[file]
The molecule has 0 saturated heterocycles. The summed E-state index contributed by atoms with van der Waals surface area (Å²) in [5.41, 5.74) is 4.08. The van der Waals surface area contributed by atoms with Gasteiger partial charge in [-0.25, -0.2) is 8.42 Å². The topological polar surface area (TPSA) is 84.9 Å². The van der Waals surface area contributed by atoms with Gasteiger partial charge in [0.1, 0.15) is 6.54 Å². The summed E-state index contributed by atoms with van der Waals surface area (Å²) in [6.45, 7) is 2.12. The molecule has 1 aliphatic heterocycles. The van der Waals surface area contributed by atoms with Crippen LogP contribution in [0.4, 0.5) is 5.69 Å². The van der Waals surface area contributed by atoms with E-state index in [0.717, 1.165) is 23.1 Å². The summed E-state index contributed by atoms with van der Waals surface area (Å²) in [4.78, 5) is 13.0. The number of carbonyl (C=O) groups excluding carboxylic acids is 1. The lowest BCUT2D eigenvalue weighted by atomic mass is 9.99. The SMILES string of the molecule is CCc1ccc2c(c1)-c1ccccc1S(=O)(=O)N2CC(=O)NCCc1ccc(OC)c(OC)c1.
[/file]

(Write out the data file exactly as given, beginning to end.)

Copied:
The molecule has 0 saturated heterocycles. The summed E-state index contributed by atoms with van der Waals surface area (Å²) in [5.41, 5.74) is 4.08. The van der Waals surface area contributed by atoms with Gasteiger partial charge in [-0.25, -0.2) is 8.42 Å². The topological polar surface area (TPSA) is 84.9 Å². The van der Waals surface area contributed by atoms with Gasteiger partial charge in [0.1, 0.15) is 6.54 Å². The summed E-state index contributed by atoms with van der Waals surface area (Å²) in [6.45, 7) is 2.12. The molecule has 1 aliphatic heterocycles. The van der Waals surface area contributed by atoms with Crippen LogP contribution in [0.4, 0.5) is 5.69 Å². The van der Waals surface area contributed by atoms with E-state index in [0.717, 1.165) is 23.1 Å². The summed E-state index contributed by atoms with van der Waals surface area (Å²) in [4.78, 5) is 13.0. The number of carbonyl (C=O) groups excluding carboxylic acids is 1. The lowest BCUT2D eigenvalue weighted by atomic mass is 9.99. The SMILES string of the molecule is CCc1ccc2c(c1)-c1ccccc1S(=O)(=O)N2CC(=O)NCCc1ccc(OC)c(OC)c1.